7 Compelling Reasons Why You Need a Shredding Day
From earth-friendly reasons to relationship-building, there are many reasons a shred day is important.
It can happen to any organization: boxes and boxes of old documents that should be destroyed are instead sitting around, taking up valuable office space and becoming a liability. This situation can feel overwhelming, but it doesn’t have to. You can solve the problem of records destruction with one big shredding day—and with the arrival of spring, now’s the perfect time to plan one.
Need some more reasons? We’ve got seven for you.
Celebrate the Earth
Yes, you should be destroying records according to a retention schedule, according to your pre-ordained schedules; and you should also be in a “green” mindset year-round. Having a green-themed shredding day on or around upcoming Earth Day (April 22), though, is a great way to bring both of those ideas to the front of your employees’ minds. Shredded material can be used in other products if properly recycled, so a shred day is like a big present to the earth.
It’s Good for Your Clients and Employees
Having cartons of old documents sitting around is asking for problems, including:
- In-office privacy breaches
- Possible fire hazards
Theft and in-office privacy breaches can lead to fines and other legal consequences, and fire hazards are an obvious no-no. One way to free yourself from this kind of liability is by having these records destroyed in front of you all at one time, with a dedicated shredding day.
A Shredding Day Builds Community Among Your Employees
Different departments or teams within organizations can sometimes silo themselves, resulting in a fractured work culture. Holding a company-wide shredding day can bring employees together around a common goal—particularly if you make your shred day about more than just shredding. Some of our clients use these days as an opportunity to raise money for local charities or surpass recycling goals.
Ready to host a shred day? Corodata can help
It’s easy to set up an onsite shredding event with Corodata. We’ve got Shred Trucks and a team of shredding experts ready to go. We’ll even help you spread the word to your customers.schedule your own shred event
It Builds Community Among Your Partners and Fellow Local Businesses, Too
Inviting partner organizations to your shredding day serves a few purposes:
- You’re showing them how much you care about records management and information safety.
- You can answer any questions they may have about how their information is stored or destroyed—with a cool visual demonstration.
- You’re providing a fun opportunity to build a deeper relationship.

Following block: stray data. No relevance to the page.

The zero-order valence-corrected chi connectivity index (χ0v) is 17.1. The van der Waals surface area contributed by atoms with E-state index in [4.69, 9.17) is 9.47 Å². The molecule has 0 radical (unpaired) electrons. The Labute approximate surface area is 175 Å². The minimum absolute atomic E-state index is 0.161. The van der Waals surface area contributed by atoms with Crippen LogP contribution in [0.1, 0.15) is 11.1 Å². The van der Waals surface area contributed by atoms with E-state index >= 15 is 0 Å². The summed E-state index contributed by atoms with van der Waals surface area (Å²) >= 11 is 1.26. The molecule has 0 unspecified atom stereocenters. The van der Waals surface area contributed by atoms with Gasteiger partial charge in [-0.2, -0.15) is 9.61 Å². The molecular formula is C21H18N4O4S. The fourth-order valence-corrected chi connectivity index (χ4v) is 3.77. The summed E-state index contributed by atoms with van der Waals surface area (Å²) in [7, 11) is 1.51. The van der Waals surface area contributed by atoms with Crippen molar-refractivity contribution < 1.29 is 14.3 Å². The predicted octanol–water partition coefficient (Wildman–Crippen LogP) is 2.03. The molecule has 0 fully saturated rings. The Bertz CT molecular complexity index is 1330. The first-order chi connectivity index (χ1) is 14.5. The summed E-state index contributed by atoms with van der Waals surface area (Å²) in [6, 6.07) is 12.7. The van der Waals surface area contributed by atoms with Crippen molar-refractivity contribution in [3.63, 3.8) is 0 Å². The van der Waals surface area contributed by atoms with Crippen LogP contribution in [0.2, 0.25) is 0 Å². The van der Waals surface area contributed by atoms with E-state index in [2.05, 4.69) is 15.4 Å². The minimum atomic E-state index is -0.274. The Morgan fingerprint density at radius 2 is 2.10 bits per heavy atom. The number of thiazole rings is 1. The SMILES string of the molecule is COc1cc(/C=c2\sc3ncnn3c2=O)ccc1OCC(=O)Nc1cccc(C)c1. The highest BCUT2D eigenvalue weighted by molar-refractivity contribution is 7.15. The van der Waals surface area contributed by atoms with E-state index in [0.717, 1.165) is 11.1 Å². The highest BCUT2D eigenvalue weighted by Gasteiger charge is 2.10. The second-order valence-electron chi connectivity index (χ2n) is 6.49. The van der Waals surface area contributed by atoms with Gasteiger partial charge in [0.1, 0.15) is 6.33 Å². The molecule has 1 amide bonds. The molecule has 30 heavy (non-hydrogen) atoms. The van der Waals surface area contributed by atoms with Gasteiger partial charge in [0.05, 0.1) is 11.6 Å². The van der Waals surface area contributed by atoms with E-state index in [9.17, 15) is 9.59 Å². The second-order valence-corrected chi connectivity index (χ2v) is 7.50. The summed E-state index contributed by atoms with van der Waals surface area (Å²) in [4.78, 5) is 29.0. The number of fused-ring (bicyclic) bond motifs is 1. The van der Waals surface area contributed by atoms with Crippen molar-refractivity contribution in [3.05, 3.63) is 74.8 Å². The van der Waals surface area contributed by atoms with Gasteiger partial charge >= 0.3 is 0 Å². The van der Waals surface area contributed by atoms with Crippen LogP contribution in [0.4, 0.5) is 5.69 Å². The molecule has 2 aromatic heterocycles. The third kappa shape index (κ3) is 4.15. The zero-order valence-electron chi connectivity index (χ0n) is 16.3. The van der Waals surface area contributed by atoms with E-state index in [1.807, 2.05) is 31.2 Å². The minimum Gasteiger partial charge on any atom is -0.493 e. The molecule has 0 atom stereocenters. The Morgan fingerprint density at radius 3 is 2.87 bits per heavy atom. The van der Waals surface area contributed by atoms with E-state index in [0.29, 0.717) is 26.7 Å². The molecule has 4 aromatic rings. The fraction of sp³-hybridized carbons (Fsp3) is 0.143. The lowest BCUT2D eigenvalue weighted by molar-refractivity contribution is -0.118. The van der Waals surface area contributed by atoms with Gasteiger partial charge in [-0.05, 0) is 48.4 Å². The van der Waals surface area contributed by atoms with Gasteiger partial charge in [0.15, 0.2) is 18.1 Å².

You Can Gain Buy-in Across the Organization: Shredding Is Necessary and Fun
A single day devoted to document destruction can also provide an excuse to remind your employees of the company’s shredding policy and to answer any questions they have about it. Seeing exactly how much sensitive information can be contained by a single document, and how to properly destroy it, can really drive home to your employees just how crucial shredding is to records management.
As for the “fun” part, that’s up to individual organizations, but creating a relaxed atmosphere with snacks and music is a good start! See how many documents can be destroyed during the length of one song, and have shredding or Earth Day-themed snacks.
You Can Do All Your Shredding On-Site
When you host a big shredding day, you can plan ahead in order to maximize the amount of documents shredded—and, most importantly, do it on site. By planning a big shredding day in advance, you can request more trucks to make sure all of your shredded material is properly disposed of and additional services like hard drive destruction.
A Big Shred Day Gives You More Space Immediately
There’s a reason “spring cleaning” is such a widely practiced ritual: it’s a big effort that results in a feeling of renewal. In addition to destroying documents on a schedule, this one big shredding day can clear out much-needed space in your office, particularly if you have been putting off document destruction or doing it yourself. Perhaps that space will only be used again to house newer documents that need to be retained, but there’s still a sense of accomplishment in clearing out the old and bringing in the new.
Do you know what you are supposed to be shredding?
As your company grows and industry regulations change, shredding protocols have also adapted. How knowledgeable are your employees about these practices?